The Tulsa Massacre Warns Us Not to Trust History to Judge Trump on Impeachment
December 23, 2019 at 11:43 PM - Views: 12 #242282Judi LynnMember
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DECEMBER 23, 2019 5:35PM ET
America, a nation that is still digging up mass graves of massacred black people, fails too many tests of accountability to be trusted with the president’s impeachment
By JAMIL SMITH
Burned-out ruins of Greenwood, the African American section of Tulsa, Oklahoma, June 1921
White racists have long used bombing as a tactic, but they also dropped explosives onto black people from the air. You may have learned this recently from a popular television show. I doubt sincerely that you learned it in a high school history class.
The kerosene bombing of “Negro Wall Street,” as Booker T. Washington initially labeled the prosperous Greenwood section of Tulsa, Oklahoma, stands out even amid the maelstrom of violence in the opening scenes of Watchmen’s premiere episode. (When it aired, explainers and even curriculums abounded online to help people understand that what they had seen, as horrible as it was, wasn’t fiction.) The superlative HBO series — which expanded the universe of Alan Moore’s seminal late-Eighties graphic novel — imagines a world in which that days-long 1921 massacre of black people in Tulsa sparked a series of events in the city that led to a reckoning 98 years later involving masked heroes and cops, a neo-Klan, two megalomaniac geniuses, and a fight for more power than any human can be trusted with.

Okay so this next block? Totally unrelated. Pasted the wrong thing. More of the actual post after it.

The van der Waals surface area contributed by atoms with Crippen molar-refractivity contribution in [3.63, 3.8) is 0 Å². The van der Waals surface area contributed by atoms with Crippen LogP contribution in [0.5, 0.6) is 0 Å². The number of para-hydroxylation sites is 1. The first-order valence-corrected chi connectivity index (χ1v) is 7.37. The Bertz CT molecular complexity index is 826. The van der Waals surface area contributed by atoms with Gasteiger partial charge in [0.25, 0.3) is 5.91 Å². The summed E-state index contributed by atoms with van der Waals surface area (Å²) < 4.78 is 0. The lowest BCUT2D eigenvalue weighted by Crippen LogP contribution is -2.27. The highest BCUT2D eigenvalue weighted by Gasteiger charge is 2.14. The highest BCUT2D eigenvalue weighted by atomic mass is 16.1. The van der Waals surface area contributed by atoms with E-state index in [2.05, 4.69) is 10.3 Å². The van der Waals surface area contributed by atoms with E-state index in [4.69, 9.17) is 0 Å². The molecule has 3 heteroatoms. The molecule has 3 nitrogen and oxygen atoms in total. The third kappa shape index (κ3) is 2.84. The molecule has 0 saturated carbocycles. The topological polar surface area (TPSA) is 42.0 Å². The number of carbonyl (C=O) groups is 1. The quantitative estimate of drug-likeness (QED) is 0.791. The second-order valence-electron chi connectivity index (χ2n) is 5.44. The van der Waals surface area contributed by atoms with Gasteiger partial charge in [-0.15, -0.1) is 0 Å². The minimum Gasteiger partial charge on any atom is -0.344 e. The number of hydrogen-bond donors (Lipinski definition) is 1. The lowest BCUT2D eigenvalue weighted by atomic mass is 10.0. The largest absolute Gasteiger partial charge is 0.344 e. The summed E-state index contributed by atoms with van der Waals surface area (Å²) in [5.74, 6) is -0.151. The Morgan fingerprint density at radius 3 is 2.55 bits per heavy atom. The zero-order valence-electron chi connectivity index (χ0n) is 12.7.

Speaking of which, Damon Lindelof and the rest of the show’s creators experienced only dumb luck when Donald Trump, the white-nationalist president of the United States, became the subject of an impeachment inquiry during their run. The show offered a belated lesson on how the 1921 massacre manifested and later resonated throughout generations, much like an inherited cellular mutation, and it seems that the varied cruelties of Trump policy may experience something similar. More indirectly, though, the show is a reminder that history isn’t some objective record, carved into a stone tablet and preserved for all to judge objectively. History, when it isn’t used to manipulate and intimidate, has often been insufficient at holding officials accountable. In that way, the manner in which Watchmen educated the public about Tulsa actually helped expose the folly of much of the rhetoric emerging from impeachment coverage.
This may be Richard Nixon’s fault to an extent, ironic considering the Watchmen comic. The president who thwarted term limits in that world remains soiled by his crimes in this one, in the eyes of perhaps everyone but the Trump confidant Roger Stone, tattooed with Nixon’s visage. History has been on the minds of journalists and other writers tasked with evaluating the impeachment story.
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